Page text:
OR: "Don’t just sit there, DO something!"


If you have used a monitoring tool for any length of time, you are certainly comfortable setting up new devices like servers, routers, switches and the like. Adding sub-elementsdisks, interfaces, and the like are probably a snap for you. There’s a good chance you’ve set up your fair share of reports and data exports. Alerts? Pssshhhh! It’s a walk in the park, right?


But what do you DO with those alerts?


If you are like most IT Professionals who use a monitoring tool, you probably set up an email, or a text message to a cellphone, or if you are especially ambitiousan automated ticket in whatever incident system your company uses. And once that’s set up, you call it a day.


Your monitoring will detect an error, a notification will be sent out, a human will be launched into action of some kind, and the problem will (eventually) be resolved.


But why? Why disturb a living, breathing, working (or worse – sleeping) person if a computer could do something about the situation?


The fact is that many alerts have a simple response which can often be automated, and doing sotaking that automatic actioncan save hours of human time.


Here are some examples of direct action you can take:


A monitor triggers when

Have automation do this

A service is down

Attempt to restart the service

A disk is over xx% full

Clear the standard TEMP folders

An IP address conflict is detected

Shut down the port of the newer device


If the action is not successful, most monitoring systems will trigger a secondary action (that email, text message, or ticket I mentioned earlier) after a second wait time. (Pro Tip: If your monitoring solution doesn’t support this, it may be time to re-think your monitoring solution).


At worst, your alert will be delayed by a few minutes. BUT it will be delayed by having done (instantly) what the human technician was going to do once they logged in, so in a sense the situation is more than a few minutes ahead of where it would be if you had let the human process proceed as normal.


But that’s not all. Another action you can take is to gather information. Many monitoring tools will allow you to collect additional information at the time of the alert, and then “inject” it into the alert. For example:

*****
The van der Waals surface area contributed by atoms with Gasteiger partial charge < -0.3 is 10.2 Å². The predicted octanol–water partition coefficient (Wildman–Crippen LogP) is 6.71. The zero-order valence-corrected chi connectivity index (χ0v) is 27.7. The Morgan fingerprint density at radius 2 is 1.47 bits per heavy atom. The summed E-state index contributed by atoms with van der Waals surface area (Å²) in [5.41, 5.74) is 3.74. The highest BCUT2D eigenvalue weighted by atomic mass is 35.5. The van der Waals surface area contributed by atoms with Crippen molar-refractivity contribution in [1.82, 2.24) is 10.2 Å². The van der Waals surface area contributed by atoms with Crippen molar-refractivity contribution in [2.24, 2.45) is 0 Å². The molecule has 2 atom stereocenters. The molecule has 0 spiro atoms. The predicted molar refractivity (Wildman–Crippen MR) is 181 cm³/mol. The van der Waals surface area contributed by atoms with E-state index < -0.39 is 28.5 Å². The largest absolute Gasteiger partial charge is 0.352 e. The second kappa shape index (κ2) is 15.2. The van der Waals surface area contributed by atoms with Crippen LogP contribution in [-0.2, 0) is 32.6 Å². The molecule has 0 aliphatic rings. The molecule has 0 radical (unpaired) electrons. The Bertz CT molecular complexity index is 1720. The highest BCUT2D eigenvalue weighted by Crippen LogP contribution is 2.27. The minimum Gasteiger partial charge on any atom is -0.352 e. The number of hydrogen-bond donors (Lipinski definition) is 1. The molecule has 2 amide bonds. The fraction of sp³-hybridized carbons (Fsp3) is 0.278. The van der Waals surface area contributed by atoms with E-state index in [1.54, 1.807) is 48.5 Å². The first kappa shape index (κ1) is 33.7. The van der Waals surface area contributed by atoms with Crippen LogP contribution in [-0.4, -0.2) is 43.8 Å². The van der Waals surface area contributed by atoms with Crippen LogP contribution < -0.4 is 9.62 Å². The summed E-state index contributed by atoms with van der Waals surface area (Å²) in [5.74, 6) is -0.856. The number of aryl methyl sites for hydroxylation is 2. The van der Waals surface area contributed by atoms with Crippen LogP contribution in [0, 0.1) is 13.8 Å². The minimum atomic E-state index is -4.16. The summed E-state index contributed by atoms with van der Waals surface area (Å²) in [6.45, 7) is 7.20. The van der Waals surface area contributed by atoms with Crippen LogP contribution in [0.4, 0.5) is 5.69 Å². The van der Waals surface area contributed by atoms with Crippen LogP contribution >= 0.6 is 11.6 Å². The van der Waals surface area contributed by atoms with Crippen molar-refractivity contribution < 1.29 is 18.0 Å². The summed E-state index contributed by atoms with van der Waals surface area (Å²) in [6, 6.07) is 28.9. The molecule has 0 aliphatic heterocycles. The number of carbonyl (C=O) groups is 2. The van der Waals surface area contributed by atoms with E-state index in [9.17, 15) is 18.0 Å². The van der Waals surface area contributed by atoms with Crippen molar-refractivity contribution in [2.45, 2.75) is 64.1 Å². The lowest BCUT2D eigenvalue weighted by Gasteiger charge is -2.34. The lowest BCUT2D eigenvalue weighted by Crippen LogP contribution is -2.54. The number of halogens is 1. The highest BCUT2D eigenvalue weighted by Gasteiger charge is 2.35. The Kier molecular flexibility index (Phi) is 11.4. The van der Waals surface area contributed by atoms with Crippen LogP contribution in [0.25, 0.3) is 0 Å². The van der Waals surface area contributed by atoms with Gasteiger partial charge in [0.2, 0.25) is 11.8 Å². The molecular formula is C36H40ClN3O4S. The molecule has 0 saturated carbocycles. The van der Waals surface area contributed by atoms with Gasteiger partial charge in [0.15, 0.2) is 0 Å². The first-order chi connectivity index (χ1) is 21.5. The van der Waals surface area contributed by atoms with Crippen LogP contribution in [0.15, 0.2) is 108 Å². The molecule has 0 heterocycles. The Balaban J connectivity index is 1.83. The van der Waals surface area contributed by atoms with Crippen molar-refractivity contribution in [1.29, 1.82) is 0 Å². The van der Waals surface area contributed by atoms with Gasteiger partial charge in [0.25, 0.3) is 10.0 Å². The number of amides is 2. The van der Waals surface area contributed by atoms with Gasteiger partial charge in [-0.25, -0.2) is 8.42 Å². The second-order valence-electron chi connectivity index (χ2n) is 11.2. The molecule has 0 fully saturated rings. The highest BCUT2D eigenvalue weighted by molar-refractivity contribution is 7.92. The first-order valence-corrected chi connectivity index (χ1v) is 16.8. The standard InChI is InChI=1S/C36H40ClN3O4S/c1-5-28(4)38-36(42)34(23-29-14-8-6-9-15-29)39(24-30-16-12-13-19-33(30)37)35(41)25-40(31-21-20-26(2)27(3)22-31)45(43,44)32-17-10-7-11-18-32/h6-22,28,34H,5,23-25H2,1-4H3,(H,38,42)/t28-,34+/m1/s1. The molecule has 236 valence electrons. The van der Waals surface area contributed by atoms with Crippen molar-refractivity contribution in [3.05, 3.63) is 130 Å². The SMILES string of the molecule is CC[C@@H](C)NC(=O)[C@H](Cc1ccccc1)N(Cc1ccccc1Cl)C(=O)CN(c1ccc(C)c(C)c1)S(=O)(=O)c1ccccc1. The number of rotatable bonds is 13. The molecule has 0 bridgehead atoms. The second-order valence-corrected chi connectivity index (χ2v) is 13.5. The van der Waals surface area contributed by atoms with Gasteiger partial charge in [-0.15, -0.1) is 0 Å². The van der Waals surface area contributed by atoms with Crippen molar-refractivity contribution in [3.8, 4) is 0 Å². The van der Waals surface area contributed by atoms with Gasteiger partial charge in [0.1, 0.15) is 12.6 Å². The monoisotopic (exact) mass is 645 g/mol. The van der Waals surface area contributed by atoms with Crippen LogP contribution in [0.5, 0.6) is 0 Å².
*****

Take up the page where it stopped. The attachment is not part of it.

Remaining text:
A monitor triggers when

Have automation do this

CPU utilization is over xx%

Get the top 10 processes, sorted by CPU usage

RAM utilization is over xx%

Get the top 10 processes, sorted by RAM usage

A VM is using more than xx% of the host resources

Include the VM name in the message

Disk is over xx% full (after clearing temp folders)

Scan disk for top 10 files, sorted by size, that have been added or updated in the last 24 hours


Sounds lovely, but is this really going to impact the bottom line?


For a previous client, I implemented nothing more sophisticated than the disk actions (clearing the Temp drive, and alerting after another 15 minutes if the disks were still full) and adding the top 10 processes to the high CPU alert.


The results were anywhere from 30% to 70% fewer alerts compared to the same month in the previous year. In real numbers, this translated to anywhere from 43 to 175 fewer alerts per month. In addition, the support staff saw the results and responded FASTER to the remaining alerts because they knew the pre-actions had already been done.


The CPU alerts obviously didn’t reduce, but once again we saw the support staff response improve, since the ticket now included information about what specifically was going wrong. In one case, the client was able to go back to a vendor and request a patch because they were able to finally prove a long-standing issue with the software.


As virtualization and falling costs (coupled, thankfully, with expanding budgets) push the growth of IT environments, the need to leverage monitoring to ensure the stability of computing environments becomes ever more obvious. Less obvious, but just as critical (and valuable) is the need ensure that the human cost of that monitoring remains low by leveraging automation.


NOTE: This is a continuation of my Cost of Monitoring series. The first installment can be found here: The Cost of (not) Monitoring.

Part two is posted here: The Cost of Monitoring - with the wrong tool (part 1 of 2) and here: The Cost of Monitoring - with the wrong tool (part 2 of 2)